Some of the world’s biggest tech companies are fighting over your TV set. Google, Amazon, Apple, and tiny little Roku are locked in The Octagon, wrestling for the loyalty of cord-cutters: the 5 million or so Americans who’ve ditched cable, or are trying to, and who are getting their video entertainment via the Internet.
Amazon has the newest bruiser in the ring. On Wednesday the company announced the Amazon Fire TV. It shows video, plays games, and makes cord cutting more compelling than ever. Here’s how it stacks up:
Size and shape
Streaming media boxes come in essentially two formats: the wallet-sized set-top box (Amazon Fire, Apple TV, Roku) and the cheaper, albeit somewhat slower and funkier, thumb-drive variety (Google Chromecast, Roku Streaming Stick). All of them rely on WiFi and a broadband connection to work; all of them make your old cable box look like some hulking relic from the previous century.
Each of these devices costs $100 or less, not including extras like gaming controllers. Roku offers three versions ranging from its $50 Streaming Stick to its $100 Roku 3. None of these include the cost of video-on-demand or subscription services like Netflix, Hulu Plus, or Amazon Prime.
But remember, the money you save by axing Comcast or DISH Network may end costing you more, as you spend $2 for à la carte episodes of How I Met Your Mother or $4+ renting new movie releases. Love sports? Subscriptions to professional baseball, basketball, and hockey events can run hundreds of dollars a year. And, so far, the NFL is a no-show on all these boxes.
The biggest, and most important difference between these devices is the type of content they let you access. Most of the big video brands (Netflix, Hulu, Disney, PBS, ESPN) are available on every box, but others vary. Amazon Fire TV lacks HBO GO and VUDU, for example.
Roku has the largest number of content providers by far, but you probably haven’t heard of 95 percent of them (and you’re not missing much). Chromecast has the fewest, but that number is expected to grow rapidly, now that Google allows anyone to integrate the technology into their apps.
Amazon Fire TV
Amazon’s Fire TV distinguishes itself with a large selection of games, something the other set-toppers don’t yet match. Roku offers a few dozen simple games like Angry Birds that can be played via its remote.
The Amazon, Apple, and Google devices are all designed to drive you to rent or buy content via their associated stores (Amazon Instant Video, iTunes, and Google Play). Roku is a little different; most of its 1,200-odd channels are free (if also deeply obscure), but some require subscription fees, from which Roku collects a percentage.
Amazon, Apple, and Roku all offer a slim remote and a friendly onscreen interface to navigate among different entertainment options. Google Chromecast is a different animal entirely; you control it via your mobile device, and it integrates inside specific mobile apps like Netflix or Pandora. You need a phone or tablet to use it, and there is no central interface.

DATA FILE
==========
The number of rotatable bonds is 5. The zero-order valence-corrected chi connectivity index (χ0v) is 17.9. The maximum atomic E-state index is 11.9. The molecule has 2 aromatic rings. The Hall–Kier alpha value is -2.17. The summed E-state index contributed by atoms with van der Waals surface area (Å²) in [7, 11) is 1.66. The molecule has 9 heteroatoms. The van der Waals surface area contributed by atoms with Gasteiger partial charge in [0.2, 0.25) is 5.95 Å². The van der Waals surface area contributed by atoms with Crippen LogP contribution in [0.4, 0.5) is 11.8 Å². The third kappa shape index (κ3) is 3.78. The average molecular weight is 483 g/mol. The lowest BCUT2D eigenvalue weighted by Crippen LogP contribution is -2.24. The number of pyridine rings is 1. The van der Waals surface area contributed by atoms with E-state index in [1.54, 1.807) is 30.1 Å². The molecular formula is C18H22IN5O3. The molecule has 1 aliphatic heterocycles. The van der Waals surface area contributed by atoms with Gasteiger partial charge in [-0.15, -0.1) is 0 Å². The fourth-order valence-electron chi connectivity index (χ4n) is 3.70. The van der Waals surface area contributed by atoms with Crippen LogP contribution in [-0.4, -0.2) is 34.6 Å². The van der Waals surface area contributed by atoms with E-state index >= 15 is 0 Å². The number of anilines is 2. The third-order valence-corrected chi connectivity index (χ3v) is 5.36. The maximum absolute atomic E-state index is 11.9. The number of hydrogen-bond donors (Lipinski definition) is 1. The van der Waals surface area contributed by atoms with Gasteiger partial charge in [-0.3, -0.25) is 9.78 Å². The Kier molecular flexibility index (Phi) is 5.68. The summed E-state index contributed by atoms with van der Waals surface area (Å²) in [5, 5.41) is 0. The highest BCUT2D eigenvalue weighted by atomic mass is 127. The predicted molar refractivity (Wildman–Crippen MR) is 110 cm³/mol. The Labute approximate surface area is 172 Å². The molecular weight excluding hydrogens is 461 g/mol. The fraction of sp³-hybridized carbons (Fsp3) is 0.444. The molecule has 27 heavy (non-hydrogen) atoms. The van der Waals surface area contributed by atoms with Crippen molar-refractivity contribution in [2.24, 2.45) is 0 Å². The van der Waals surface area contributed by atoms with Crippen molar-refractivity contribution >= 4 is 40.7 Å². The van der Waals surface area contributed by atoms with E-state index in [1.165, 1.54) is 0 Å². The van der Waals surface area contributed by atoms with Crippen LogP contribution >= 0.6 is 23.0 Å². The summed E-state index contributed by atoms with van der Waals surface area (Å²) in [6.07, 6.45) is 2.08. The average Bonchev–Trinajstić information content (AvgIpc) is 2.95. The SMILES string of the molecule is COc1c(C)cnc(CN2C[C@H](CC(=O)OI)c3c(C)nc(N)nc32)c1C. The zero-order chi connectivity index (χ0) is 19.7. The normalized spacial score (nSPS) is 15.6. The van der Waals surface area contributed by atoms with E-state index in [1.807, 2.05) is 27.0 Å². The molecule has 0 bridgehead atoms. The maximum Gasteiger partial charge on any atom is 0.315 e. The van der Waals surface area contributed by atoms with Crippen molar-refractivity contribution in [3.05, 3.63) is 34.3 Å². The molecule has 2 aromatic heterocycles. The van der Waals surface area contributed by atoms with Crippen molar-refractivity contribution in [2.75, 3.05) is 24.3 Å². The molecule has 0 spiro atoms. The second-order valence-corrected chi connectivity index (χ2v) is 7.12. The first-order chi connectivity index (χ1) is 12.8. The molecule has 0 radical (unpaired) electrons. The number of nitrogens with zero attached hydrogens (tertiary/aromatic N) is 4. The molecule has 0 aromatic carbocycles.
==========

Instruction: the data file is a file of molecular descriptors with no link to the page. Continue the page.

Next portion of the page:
Roku on a TV
Amazon Fire TV adds voice search, which is unique among set-top boxes. Like Roku, it lets you search across multiple video services to find the best price for a particular show; at launch, though, it works only with Amazon’s own videos and Hulu Plus.
If you want to restrict access to media to kids in your house, Amazon also adds what it calls FreeTime parental controls, which allow you to set up profiles for each child to limit what he can watch and when. Roku lets you set a PIN to limit what new channels can be added; Apple TV lets you restrict access to various features via a PIN.
Amazon claims that its box is three times faster than the competition. We have not had a chance to test that claim, but we suspect your video viewing experience may depend as much on the speed and reliability of your broadband connection and your WiFi network as anything inside the box.
Fire TV makes it more tempting than ever to cut the cord, but it doesn’t overcome the two biggest obstacles to kissing Comcast and DISH goodbye: Like every streaming media device, it lacks local news and a broad selection of sports.
If you do make the jump, the option you choose will probably depend in part on where your product loyalties lie. If you’re all in for Apple, you’ll probably find the Apple TV easier because of its seamless integration with iPhones and Macs. Chromecast has a stronger appeal to people who love all things Android and don’t use a ton of different video services. If you’re shopping for your mom, Roku is probably the simpler option, while the kids might like to give Amazon Fire’s library of supercheap games a spin.
As they say in the TV biz, stay tuned for further developments.
Questions, complaints, kudos? Email Dan Tynan at ModFamily1@yahoo.com.